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Sept. 10 — The maker of the popular Bumbo Seat for babies and retailer Wal-Mart Stores Inc. have defeated a suit brought on behalf of a child whose skull was fractured in an alleged fall from the product.
The child's parents had insufficient grounds to take their design-defect, failure-to-warn and negligence claims to trial, the U.S. District Court for the District of Utah held Sept. 9.
And Wal-Mart qualifies as a passive retailer of the product under Utah law, saving it from strict liability claims, the court said in a decision by Judge Dee Benson.
The case arose from a June 2012 incident in which Linsey and Nicholas Groesbeck's daughter, identified as A.G., fell from a kitchen bar to the floor after being placed in a Bumbo Seat, according to the court. She sustained a skull fracture and subdural hematoma, followed by emergency surgery that involved removing part of her skull.
The parties disputed A.G.'s long-term prognosis, the court said.
The baby seat in question was made by Bumbo International Trust and related company Jonibach Pty. The seat was purchased from Wal-Mart in 2010 and incorporated changes that followed a 2007 voluntary recall—additional warnings to the seat itself and to its leaflet and packaging.
The product the Groesbecks purchased had two warnings on the box and two warnings on the seat. The parties disputed whether the box contained an instruction leaflet with more warnings.
“It is undisputed that the Groesbecks never saw or read any of the warnings that came with the Bumbo Seat until their deposition in this case,” the court said.
Bumbo and Wal-Mart sought summary judgment in their favor.
Wal-Mart argued it was a passive retailer, one that did not participate in the design, manufacture, engineering, testing or assembly of the seat.
But the Groesbecks argued that Wal-Mart had actual knowledge of falls and injuries associated with the seat and thereby lost the protection of the rule.
The court disagreed, saying there was no evidence Wal-Mart knew of any problems with the seats when the Groesbecks purchased their seat, in 2010. Wal-Mart removed the recalled seats from its inventory in 2007, and didn't learn of any new problems with the seats until 2011, the court said.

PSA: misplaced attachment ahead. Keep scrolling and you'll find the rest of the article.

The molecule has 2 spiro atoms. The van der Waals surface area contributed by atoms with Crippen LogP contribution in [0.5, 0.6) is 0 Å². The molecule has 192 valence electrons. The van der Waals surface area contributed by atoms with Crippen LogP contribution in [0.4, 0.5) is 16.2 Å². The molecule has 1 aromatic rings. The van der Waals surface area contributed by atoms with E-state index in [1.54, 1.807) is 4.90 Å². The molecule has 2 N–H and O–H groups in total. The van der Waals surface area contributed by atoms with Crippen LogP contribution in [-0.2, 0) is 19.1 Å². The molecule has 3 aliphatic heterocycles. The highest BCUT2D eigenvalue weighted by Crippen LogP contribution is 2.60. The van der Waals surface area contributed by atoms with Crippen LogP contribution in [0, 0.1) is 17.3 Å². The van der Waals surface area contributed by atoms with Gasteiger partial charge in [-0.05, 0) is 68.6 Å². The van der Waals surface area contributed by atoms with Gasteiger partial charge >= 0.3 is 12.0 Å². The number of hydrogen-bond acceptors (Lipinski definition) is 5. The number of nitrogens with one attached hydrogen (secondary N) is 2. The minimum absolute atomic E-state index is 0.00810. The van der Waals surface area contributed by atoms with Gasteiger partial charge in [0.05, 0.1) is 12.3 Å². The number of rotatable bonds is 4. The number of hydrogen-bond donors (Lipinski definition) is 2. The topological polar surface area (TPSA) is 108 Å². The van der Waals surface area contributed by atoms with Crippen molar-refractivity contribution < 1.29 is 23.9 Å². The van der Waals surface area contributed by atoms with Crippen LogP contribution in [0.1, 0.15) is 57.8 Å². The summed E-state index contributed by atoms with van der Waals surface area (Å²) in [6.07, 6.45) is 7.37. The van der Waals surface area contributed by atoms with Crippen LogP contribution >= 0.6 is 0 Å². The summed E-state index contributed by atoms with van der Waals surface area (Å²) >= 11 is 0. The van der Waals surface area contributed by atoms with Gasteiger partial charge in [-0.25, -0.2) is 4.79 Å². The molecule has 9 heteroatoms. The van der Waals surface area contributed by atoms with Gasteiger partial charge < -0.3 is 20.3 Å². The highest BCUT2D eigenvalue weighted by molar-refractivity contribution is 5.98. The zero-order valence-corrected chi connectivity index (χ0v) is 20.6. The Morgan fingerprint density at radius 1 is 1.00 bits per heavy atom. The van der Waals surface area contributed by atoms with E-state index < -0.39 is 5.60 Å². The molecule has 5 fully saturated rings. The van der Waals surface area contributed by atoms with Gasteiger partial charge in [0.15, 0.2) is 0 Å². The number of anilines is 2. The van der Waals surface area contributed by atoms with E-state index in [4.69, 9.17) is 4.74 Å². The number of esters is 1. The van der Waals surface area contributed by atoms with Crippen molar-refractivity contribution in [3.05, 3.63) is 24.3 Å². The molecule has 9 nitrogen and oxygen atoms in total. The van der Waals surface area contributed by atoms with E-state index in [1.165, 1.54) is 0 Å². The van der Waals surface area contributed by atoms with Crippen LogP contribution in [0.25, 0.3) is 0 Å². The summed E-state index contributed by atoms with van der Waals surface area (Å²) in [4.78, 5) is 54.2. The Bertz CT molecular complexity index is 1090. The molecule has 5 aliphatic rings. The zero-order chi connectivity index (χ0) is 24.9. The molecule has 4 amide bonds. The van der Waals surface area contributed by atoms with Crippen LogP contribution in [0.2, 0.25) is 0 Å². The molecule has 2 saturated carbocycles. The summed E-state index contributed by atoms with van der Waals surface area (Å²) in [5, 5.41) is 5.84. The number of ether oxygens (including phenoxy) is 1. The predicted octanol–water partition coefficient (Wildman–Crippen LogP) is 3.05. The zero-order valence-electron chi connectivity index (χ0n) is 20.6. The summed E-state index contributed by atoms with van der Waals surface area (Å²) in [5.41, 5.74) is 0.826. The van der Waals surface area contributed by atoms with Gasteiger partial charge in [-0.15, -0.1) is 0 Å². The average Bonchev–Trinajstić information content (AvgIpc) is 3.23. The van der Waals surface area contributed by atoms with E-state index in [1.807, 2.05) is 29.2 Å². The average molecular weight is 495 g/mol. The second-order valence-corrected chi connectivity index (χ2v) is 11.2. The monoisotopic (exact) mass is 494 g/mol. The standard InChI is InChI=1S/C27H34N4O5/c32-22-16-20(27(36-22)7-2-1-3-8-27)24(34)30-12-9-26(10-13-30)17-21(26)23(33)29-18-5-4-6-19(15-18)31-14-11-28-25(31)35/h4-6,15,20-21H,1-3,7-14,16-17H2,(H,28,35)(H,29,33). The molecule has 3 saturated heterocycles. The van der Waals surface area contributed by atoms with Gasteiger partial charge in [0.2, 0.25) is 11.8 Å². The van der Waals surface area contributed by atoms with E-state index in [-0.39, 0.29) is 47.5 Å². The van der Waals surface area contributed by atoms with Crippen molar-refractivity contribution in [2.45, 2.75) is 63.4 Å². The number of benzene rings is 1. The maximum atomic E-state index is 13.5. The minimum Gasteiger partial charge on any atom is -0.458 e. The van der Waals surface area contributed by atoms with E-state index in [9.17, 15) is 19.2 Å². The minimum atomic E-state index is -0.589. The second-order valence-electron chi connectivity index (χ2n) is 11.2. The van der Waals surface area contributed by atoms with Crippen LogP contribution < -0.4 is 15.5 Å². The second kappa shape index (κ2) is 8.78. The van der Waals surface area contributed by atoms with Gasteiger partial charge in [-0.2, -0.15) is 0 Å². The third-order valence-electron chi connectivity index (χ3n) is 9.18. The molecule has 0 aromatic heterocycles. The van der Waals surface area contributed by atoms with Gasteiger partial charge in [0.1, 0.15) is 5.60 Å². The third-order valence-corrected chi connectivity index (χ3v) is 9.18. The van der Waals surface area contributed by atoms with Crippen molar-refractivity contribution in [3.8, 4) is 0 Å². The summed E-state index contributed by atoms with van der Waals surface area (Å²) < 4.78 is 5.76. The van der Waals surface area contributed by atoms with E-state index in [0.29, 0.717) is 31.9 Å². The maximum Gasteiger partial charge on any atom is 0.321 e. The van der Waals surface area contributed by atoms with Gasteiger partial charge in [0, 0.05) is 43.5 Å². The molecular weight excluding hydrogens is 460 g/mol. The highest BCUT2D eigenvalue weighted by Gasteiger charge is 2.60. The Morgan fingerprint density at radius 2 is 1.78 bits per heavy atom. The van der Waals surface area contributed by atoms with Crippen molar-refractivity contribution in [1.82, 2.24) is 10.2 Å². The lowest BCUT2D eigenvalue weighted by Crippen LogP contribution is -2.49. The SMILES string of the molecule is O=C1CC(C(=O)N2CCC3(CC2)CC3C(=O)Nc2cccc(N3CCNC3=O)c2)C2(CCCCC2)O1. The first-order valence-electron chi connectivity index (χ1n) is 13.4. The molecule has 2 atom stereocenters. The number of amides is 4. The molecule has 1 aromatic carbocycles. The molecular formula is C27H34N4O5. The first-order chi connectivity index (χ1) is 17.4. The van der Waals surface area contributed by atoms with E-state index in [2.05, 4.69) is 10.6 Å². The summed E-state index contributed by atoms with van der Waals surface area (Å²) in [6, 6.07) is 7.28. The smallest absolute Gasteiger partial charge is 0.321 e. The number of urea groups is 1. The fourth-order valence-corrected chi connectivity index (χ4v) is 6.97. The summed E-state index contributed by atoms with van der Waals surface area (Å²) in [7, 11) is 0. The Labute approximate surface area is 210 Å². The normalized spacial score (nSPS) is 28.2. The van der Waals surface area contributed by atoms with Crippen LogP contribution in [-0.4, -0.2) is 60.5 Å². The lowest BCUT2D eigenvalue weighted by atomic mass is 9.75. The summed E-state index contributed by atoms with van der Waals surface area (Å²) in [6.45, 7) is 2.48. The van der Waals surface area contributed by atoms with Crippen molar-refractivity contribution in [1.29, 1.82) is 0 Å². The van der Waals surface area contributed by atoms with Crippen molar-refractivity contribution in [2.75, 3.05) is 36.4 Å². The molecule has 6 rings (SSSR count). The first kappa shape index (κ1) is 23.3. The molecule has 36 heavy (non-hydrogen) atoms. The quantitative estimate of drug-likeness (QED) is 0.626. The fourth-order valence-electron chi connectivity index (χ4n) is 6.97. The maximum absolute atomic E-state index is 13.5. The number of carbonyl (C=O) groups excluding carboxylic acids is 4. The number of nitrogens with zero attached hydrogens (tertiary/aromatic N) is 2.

The Groesbecks' claims against Bumbo also couldn't proceed to trial, the court said. To show a design defect, they needed to show it was dangerous beyond what “the ordinary and prudent buyer, consumer or user” would contemplate.
The plaintiffs presented expert evidence about the Bumbo Seat's lack of a seat belt and about its marketing, which the expert, Dr. John E. Meyer said instilled “a false sense of security.” They also presented their own experience as an example of consumer expectations.
But it was obvious that the product lacked a seat belt, the court said. “Common sense would tell the ordinary and prudent consumer” that a baby could get out of it, the court said.
And data showed the “vast majority” of owners had either seen a warning about children getting out or had become aware of that risk themselves, the court said.
The court also found Bumbo's warnings adequate.
The Groesbecks' negligence claims also failed, the court said. With no design defect and adequate warnings, “it is unclear to the court what duty could have possibly been breached,” it said.
Attempts to reach attorneys for the parties were unsuccessful.
Bumbo and Bumbo Seat retailers have been unsuccessful or only partially successful in obtaining summary judgment in some other recent cases.
Rose Walker LLP, Cunningham Swaim LLP and Winder Counsel LLP represented the plaintiffs.
Parsons Behle & Latimer, Snow Christensen & Martineau and Brown Sims represented the defendants.
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The opinion is available at http://www.bloomberglaw.com/public/document/Groesbeck_et_al_v_Bumbo_International_Trust_et_al_Docket_No_113cv
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